5. It happens so fast. I will then get into action (or inaction) based on what I did in a similar situation in the past. And I repeat the habit of shutting down, avoiding. I miss an opportunity to test my initial interpretation of the event. Worse, I miss the opportunity to grow my capacity to experience something different, to learn, and to change the trajectory of my life.
Fear menaces all of us at one time or another, and for some, fairly regular. What if there were ways to change our relationship with ‘irrational fear as menace’, and transform it into ‘fear as useful information’? By simply learning to engage it differently? What would we have to do to end the hijacking and destruction of irrational fear?
“I have learned over the years that when one’s mind is made up, this diminishes fear; knowing what must be done does away with fear.” —Rosa Parks
There are a lot of practices we can employ to end the madness. Here are 12 that I know work:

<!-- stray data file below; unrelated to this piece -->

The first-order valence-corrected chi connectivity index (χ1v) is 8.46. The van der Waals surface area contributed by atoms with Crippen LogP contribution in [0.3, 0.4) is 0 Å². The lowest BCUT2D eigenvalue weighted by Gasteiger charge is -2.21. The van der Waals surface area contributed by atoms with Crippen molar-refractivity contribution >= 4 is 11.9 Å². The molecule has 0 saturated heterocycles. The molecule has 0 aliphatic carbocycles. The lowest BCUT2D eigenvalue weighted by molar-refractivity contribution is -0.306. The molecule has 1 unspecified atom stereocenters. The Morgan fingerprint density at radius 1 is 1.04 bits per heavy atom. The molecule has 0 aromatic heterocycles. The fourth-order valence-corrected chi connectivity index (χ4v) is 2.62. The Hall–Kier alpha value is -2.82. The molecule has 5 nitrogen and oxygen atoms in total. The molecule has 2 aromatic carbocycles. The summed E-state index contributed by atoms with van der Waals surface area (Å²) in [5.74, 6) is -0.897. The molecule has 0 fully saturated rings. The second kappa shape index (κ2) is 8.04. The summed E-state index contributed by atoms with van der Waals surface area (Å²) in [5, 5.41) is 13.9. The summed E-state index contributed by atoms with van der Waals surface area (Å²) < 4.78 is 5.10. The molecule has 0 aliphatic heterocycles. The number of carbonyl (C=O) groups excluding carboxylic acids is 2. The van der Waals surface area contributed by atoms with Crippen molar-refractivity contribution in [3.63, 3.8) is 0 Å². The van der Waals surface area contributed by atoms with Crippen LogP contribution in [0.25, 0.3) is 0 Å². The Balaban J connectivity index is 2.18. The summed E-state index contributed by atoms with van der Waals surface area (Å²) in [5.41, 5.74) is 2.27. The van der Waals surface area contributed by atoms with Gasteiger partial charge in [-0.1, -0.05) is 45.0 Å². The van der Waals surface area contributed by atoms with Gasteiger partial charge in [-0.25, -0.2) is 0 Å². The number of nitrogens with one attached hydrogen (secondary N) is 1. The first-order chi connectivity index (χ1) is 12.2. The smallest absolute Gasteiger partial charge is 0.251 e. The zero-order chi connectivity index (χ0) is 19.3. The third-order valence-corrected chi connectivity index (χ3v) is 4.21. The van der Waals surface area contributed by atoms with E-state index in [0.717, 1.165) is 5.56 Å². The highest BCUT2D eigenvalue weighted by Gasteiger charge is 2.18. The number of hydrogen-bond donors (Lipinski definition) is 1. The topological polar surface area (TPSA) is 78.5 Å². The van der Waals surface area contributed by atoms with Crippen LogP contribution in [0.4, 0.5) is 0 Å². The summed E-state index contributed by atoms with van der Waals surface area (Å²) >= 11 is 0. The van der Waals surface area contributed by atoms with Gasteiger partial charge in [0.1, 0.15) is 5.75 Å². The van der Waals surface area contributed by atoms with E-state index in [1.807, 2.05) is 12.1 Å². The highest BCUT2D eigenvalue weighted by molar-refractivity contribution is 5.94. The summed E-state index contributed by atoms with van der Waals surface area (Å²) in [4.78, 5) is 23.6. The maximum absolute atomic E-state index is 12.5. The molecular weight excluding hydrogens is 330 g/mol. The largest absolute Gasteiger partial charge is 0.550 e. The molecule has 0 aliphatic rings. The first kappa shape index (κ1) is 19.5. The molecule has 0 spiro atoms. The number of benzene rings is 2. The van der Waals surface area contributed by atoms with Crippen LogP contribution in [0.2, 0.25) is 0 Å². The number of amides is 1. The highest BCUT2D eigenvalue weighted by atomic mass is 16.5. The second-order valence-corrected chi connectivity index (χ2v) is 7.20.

1. Decide the devastation of irrational fear is intolerable and no longer an option. That will start your journey of education and skill development in practices that release them.
2. Understand fear is simply information in the form of sensation, and your job is to evaluate that information, not readily accept your first interpretation.
3. Flip your interpretation of the sensations of fear from ‘uncomfortable and to be avoided’, to an exhilarating energy that signals its time to stretch. Its time to get out of homeostasis for a bit. Growth and resilience are on the other side.
“Everything you want is on the other side of fear.” — Jack Canfield
4. See fear as helpful information. It’s discomfort heightens awareness. It is an indication that something is up, it may be time to pay attention, to take action, look deeper or to get moving. There is a message for you there, especially if the same fear keeps showing up. When you see it as helpful, but admittedly hard to get to, you’ll move toward the message.
5. Contemplate those fears that are regular visitors. Create some space and willingness to do this. Feel them fully. Find out what’s on the other side of them. Is there an attachment, or investment in something that you don’t want to lose? Look at that deeply and own it if you find it. See how much energy you invest there, and understand the corresponding intensity of your fear reaction.